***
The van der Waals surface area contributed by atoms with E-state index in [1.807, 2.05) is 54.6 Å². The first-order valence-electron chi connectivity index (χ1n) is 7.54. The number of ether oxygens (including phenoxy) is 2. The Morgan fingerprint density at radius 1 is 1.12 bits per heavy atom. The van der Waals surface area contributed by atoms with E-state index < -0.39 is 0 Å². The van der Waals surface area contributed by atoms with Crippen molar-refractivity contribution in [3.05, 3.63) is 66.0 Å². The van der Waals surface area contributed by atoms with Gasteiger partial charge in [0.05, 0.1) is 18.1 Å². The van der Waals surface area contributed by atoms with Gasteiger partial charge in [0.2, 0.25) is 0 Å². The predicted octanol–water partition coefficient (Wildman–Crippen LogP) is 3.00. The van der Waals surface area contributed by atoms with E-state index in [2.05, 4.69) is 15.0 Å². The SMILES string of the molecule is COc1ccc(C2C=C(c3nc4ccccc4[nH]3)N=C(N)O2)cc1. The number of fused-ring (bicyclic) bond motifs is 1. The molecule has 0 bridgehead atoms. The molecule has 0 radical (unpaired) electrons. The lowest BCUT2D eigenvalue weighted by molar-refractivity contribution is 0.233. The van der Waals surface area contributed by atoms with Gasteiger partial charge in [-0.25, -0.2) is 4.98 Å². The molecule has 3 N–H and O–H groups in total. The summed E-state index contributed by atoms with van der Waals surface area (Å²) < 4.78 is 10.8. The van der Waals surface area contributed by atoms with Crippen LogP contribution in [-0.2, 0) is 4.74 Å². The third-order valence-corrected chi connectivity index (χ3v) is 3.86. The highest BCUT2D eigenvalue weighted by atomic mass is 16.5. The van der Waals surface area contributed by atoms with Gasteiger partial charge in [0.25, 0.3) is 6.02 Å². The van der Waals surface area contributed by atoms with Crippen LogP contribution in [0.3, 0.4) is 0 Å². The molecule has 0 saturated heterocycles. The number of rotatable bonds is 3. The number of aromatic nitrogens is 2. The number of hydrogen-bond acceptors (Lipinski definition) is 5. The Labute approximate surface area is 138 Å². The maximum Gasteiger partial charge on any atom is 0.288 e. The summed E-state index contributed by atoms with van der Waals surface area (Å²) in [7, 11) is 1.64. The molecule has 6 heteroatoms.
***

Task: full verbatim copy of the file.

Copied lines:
The van der Waals surface area contributed by atoms with E-state index in [1.807, 2.05) is 54.6 Å². The first-order valence-electron chi connectivity index (χ1n) is 7.54. The number of ether oxygens (including phenoxy) is 2. The Morgan fingerprint density at radius 1 is 1.12 bits per heavy atom. The van der Waals surface area contributed by atoms with E-state index < -0.39 is 0 Å². The van der Waals surface area contributed by atoms with Crippen molar-refractivity contribution in [3.05, 3.63) is 66.0 Å². The van der Waals surface area contributed by atoms with Gasteiger partial charge in [0.05, 0.1) is 18.1 Å². The van der Waals surface area contributed by atoms with Gasteiger partial charge in [0.2, 0.25) is 0 Å². The predicted octanol–water partition coefficient (Wildman–Crippen LogP) is 3.00. The van der Waals surface area contributed by atoms with E-state index in [2.05, 4.69) is 15.0 Å². The SMILES string of the molecule is COc1ccc(C2C=C(c3nc4ccccc4[nH]3)N=C(N)O2)cc1. The number of fused-ring (bicyclic) bond motifs is 1. The molecule has 0 bridgehead atoms. The molecule has 0 radical (unpaired) electrons. The lowest BCUT2D eigenvalue weighted by molar-refractivity contribution is 0.233. The van der Waals surface area contributed by atoms with Gasteiger partial charge in [-0.25, -0.2) is 4.98 Å². The molecule has 3 N–H and O–H groups in total. The summed E-state index contributed by atoms with van der Waals surface area (Å²) < 4.78 is 10.8. The van der Waals surface area contributed by atoms with Crippen LogP contribution in [-0.2, 0) is 4.74 Å². The third-order valence-corrected chi connectivity index (χ3v) is 3.86. The highest BCUT2D eigenvalue weighted by atomic mass is 16.5. The van der Waals surface area contributed by atoms with Gasteiger partial charge in [0.25, 0.3) is 6.02 Å². The van der Waals surface area contributed by atoms with Crippen LogP contribution in [0.3, 0.4) is 0 Å². The molecule has 0 saturated heterocycles. The number of rotatable bonds is 3. The number of aromatic nitrogens is 2. The number of hydrogen-bond acceptors (Lipinski definition) is 5. The Labute approximate surface area is 138 Å². The maximum Gasteiger partial charge on any atom is 0.288 e. The summed E-state index contributed by atoms with van der Waals surface area (Å²) in [7, 11) is 1.64. The molecule has 6 heteroatoms.